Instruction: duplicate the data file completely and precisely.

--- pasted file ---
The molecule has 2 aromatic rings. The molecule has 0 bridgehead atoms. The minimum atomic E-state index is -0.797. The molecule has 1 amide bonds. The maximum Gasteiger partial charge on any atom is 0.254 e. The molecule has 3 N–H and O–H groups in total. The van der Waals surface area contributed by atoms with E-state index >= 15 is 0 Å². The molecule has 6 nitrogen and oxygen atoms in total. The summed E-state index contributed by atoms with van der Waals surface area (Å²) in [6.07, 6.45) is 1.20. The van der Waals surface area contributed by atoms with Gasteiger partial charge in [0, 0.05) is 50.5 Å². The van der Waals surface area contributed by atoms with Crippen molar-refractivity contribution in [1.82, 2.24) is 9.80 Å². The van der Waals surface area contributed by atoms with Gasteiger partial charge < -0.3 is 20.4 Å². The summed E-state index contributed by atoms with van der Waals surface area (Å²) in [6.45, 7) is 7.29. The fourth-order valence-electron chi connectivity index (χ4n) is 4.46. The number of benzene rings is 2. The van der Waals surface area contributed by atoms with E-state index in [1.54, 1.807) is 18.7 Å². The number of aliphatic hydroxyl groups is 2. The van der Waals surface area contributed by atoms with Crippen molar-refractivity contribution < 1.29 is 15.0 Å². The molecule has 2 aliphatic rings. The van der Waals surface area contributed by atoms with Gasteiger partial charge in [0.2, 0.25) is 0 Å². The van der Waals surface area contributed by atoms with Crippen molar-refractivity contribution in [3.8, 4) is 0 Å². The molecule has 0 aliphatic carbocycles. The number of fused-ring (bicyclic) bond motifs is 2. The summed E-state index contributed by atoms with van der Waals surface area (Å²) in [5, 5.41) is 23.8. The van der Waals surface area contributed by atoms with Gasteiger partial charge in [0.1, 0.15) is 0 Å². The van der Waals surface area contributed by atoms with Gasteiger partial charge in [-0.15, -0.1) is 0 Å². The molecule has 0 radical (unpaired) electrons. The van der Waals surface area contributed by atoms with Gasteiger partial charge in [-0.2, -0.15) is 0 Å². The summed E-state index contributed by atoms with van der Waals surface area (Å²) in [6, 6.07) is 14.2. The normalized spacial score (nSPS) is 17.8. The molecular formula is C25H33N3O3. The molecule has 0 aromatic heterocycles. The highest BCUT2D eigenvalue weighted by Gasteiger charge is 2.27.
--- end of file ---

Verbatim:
The molecule has 2 aromatic rings. The molecule has 0 bridgehead atoms. The minimum atomic E-state index is -0.797. The molecule has 1 amide bonds. The maximum Gasteiger partial charge on any atom is 0.254 e. The molecule has 3 N–H and O–H groups in total. The van der Waals surface area contributed by atoms with E-state index >= 15 is 0 Å². The molecule has 6 nitrogen and oxygen atoms in total. The summed E-state index contributed by atoms with van der Waals surface area (Å²) in [6.07, 6.45) is 1.20. The van der Waals surface area contributed by atoms with Gasteiger partial charge in [0, 0.05) is 50.5 Å². The van der Waals surface area contributed by atoms with Crippen molar-refractivity contribution in [1.82, 2.24) is 9.80 Å². The van der Waals surface area contributed by atoms with Gasteiger partial charge < -0.3 is 20.4 Å². The summed E-state index contributed by atoms with van der Waals surface area (Å²) in [6.45, 7) is 7.29. The fourth-order valence-electron chi connectivity index (χ4n) is 4.46. The number of benzene rings is 2. The van der Waals surface area contributed by atoms with E-state index in [1.54, 1.807) is 18.7 Å². The number of aliphatic hydroxyl groups is 2. The van der Waals surface area contributed by atoms with Crippen molar-refractivity contribution < 1.29 is 15.0 Å². The molecule has 2 aliphatic rings. The van der Waals surface area contributed by atoms with Gasteiger partial charge in [0.2, 0.25) is 0 Å². The van der Waals surface area contributed by atoms with Crippen molar-refractivity contribution in [3.8, 4) is 0 Å². The molecule has 0 aliphatic carbocycles. The number of fused-ring (bicyclic) bond motifs is 2. The summed E-state index contributed by atoms with van der Waals surface area (Å²) in [5, 5.41) is 23.8. The van der Waals surface area contributed by atoms with Gasteiger partial charge in [0.1, 0.15) is 0 Å². The van der Waals surface area contributed by atoms with Gasteiger partial charge in [-0.15, -0.1) is 0 Å². The molecule has 0 radical (unpaired) electrons. The van der Waals surface area contributed by atoms with Gasteiger partial charge in [-0.2, -0.15) is 0 Å². The summed E-state index contributed by atoms with van der Waals surface area (Å²) in [6, 6.07) is 14.2. The normalized spacial score (nSPS) is 17.8. The molecular formula is C25H33N3O3. The molecule has 0 aromatic heterocycles. The highest BCUT2D eigenvalue weighted by Gasteiger charge is 2.27.